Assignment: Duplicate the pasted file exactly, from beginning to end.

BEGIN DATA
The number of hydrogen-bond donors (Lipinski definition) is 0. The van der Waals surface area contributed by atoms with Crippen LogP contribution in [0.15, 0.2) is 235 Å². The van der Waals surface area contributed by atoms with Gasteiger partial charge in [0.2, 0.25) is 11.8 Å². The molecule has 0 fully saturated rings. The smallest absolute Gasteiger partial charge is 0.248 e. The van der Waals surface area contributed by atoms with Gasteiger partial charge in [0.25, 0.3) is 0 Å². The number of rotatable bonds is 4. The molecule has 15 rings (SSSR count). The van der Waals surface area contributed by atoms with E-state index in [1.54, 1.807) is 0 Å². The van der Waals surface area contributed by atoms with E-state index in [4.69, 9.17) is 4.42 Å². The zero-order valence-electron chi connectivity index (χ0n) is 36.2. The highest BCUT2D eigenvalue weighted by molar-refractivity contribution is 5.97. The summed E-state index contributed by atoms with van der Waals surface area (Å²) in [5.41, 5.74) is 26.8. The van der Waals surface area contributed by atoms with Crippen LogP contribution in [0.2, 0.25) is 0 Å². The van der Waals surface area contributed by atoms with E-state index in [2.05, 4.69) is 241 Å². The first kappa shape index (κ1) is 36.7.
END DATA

The number of hydrogen-bond donors (Lipinski definition) is 0. The van der Waals surface area contributed by atoms with Crippen LogP contribution in [0.15, 0.2) is 235 Å². The van der Waals surface area contributed by atoms with Gasteiger partial charge in [0.2, 0.25) is 11.8 Å². The molecule has 0 fully saturated rings. The smallest absolute Gasteiger partial charge is 0.248 e. The van der Waals surface area contributed by atoms with Gasteiger partial charge in [0.25, 0.3) is 0 Å². The number of rotatable bonds is 4. The molecule has 15 rings (SSSR count). The van der Waals surface area contributed by atoms with E-state index in [1.54, 1.807) is 0 Å². The van der Waals surface area contributed by atoms with E-state index in [4.69, 9.17) is 4.42 Å². The zero-order valence-electron chi connectivity index (χ0n) is 36.2. The highest BCUT2D eigenvalue weighted by molar-refractivity contribution is 5.97. The summed E-state index contributed by atoms with van der Waals surface area (Å²) in [5.41, 5.74) is 26.8. The van der Waals surface area contributed by atoms with Crippen LogP contribution in [0.2, 0.25) is 0 Å². The van der Waals surface area contributed by atoms with E-state index in [2.05, 4.69) is 241 Å². The first kappa shape index (κ1) is 36.7.